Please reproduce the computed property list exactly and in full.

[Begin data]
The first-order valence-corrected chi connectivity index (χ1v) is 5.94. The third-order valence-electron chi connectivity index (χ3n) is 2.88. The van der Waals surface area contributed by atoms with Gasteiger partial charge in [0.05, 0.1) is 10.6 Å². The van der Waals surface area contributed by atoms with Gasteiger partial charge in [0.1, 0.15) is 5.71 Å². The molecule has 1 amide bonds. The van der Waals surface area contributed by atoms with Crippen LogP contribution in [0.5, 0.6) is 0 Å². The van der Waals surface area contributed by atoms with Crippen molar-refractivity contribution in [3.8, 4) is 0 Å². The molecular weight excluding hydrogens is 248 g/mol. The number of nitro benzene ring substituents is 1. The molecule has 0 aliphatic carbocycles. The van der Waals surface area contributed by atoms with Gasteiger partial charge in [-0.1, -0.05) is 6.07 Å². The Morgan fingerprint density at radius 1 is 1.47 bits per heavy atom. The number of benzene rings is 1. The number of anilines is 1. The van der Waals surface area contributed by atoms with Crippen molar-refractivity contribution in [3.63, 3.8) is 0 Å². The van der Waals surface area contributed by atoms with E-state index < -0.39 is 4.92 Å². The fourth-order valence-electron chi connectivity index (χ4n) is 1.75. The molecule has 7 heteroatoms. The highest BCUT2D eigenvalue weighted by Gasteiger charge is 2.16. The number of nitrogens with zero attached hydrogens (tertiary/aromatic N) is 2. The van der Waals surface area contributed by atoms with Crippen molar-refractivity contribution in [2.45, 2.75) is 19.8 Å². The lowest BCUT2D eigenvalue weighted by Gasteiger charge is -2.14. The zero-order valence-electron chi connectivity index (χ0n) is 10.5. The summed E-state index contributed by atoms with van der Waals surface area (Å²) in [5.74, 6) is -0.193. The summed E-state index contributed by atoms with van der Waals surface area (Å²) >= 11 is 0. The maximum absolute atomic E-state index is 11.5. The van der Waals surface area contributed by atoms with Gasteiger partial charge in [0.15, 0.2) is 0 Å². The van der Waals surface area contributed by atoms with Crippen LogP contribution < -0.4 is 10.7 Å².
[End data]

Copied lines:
The first-order valence-corrected chi connectivity index (χ1v) is 5.94. The third-order valence-electron chi connectivity index (χ3n) is 2.88. The van der Waals surface area contributed by atoms with Gasteiger partial charge in [0.05, 0.1) is 10.6 Å². The van der Waals surface area contributed by atoms with Gasteiger partial charge in [0.1, 0.15) is 5.71 Å². The molecule has 1 amide bonds. The van der Waals surface area contributed by atoms with Crippen LogP contribution in [0.5, 0.6) is 0 Å². The van der Waals surface area contributed by atoms with Crippen molar-refractivity contribution in [3.8, 4) is 0 Å². The molecular weight excluding hydrogens is 248 g/mol. The number of nitro benzene ring substituents is 1. The molecule has 0 aliphatic carbocycles. The van der Waals surface area contributed by atoms with Gasteiger partial charge in [-0.1, -0.05) is 6.07 Å². The Morgan fingerprint density at radius 1 is 1.47 bits per heavy atom. The number of benzene rings is 1. The number of anilines is 1. The van der Waals surface area contributed by atoms with Crippen molar-refractivity contribution in [3.63, 3.8) is 0 Å². The van der Waals surface area contributed by atoms with E-state index < -0.39 is 4.92 Å². The fourth-order valence-electron chi connectivity index (χ4n) is 1.75. The molecule has 7 heteroatoms. The highest BCUT2D eigenvalue weighted by Gasteiger charge is 2.16. The number of nitrogens with zero attached hydrogens (tertiary/aromatic N) is 2. The van der Waals surface area contributed by atoms with Crippen molar-refractivity contribution in [2.45, 2.75) is 19.8 Å². The lowest BCUT2D eigenvalue weighted by Gasteiger charge is -2.14. The zero-order valence-electron chi connectivity index (χ0n) is 10.5. The summed E-state index contributed by atoms with van der Waals surface area (Å²) in [5.74, 6) is -0.193. The summed E-state index contributed by atoms with van der Waals surface area (Å²) >= 11 is 0. The maximum absolute atomic E-state index is 11.5. The van der Waals surface area contributed by atoms with Gasteiger partial charge in [0.15, 0.2) is 0 Å². The van der Waals surface area contributed by atoms with Crippen LogP contribution < -0.4 is 10.7 Å².